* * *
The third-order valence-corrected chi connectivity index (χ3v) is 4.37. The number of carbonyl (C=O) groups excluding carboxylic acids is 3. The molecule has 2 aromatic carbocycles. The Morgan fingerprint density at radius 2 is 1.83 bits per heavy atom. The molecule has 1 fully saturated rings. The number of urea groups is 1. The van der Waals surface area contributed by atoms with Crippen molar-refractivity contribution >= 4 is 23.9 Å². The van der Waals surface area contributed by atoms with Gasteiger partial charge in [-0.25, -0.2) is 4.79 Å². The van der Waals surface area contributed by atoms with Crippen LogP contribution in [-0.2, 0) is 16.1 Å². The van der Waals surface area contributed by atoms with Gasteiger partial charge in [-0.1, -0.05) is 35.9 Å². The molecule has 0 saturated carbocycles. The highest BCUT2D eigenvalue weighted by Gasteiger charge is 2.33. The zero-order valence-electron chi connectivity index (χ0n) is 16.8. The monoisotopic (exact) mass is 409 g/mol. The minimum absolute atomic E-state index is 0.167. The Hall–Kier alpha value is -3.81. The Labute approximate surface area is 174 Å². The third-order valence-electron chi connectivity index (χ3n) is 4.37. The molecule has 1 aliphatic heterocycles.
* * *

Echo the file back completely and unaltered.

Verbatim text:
The third-order valence-corrected chi connectivity index (χ3v) is 4.37. The number of carbonyl (C=O) groups excluding carboxylic acids is 3. The molecule has 2 aromatic carbocycles. The Morgan fingerprint density at radius 2 is 1.83 bits per heavy atom. The molecule has 1 fully saturated rings. The number of urea groups is 1. The van der Waals surface area contributed by atoms with Crippen molar-refractivity contribution >= 4 is 23.9 Å². The van der Waals surface area contributed by atoms with Gasteiger partial charge in [-0.25, -0.2) is 4.79 Å². The van der Waals surface area contributed by atoms with Crippen LogP contribution in [-0.2, 0) is 16.1 Å². The van der Waals surface area contributed by atoms with Gasteiger partial charge in [-0.1, -0.05) is 35.9 Å². The molecule has 0 saturated carbocycles. The highest BCUT2D eigenvalue weighted by Gasteiger charge is 2.33. The zero-order valence-electron chi connectivity index (χ0n) is 16.8. The monoisotopic (exact) mass is 409 g/mol. The minimum absolute atomic E-state index is 0.167. The Hall–Kier alpha value is -3.81. The Labute approximate surface area is 174 Å². The third-order valence-electron chi connectivity index (χ3n) is 4.37. The molecule has 1 aliphatic heterocycles.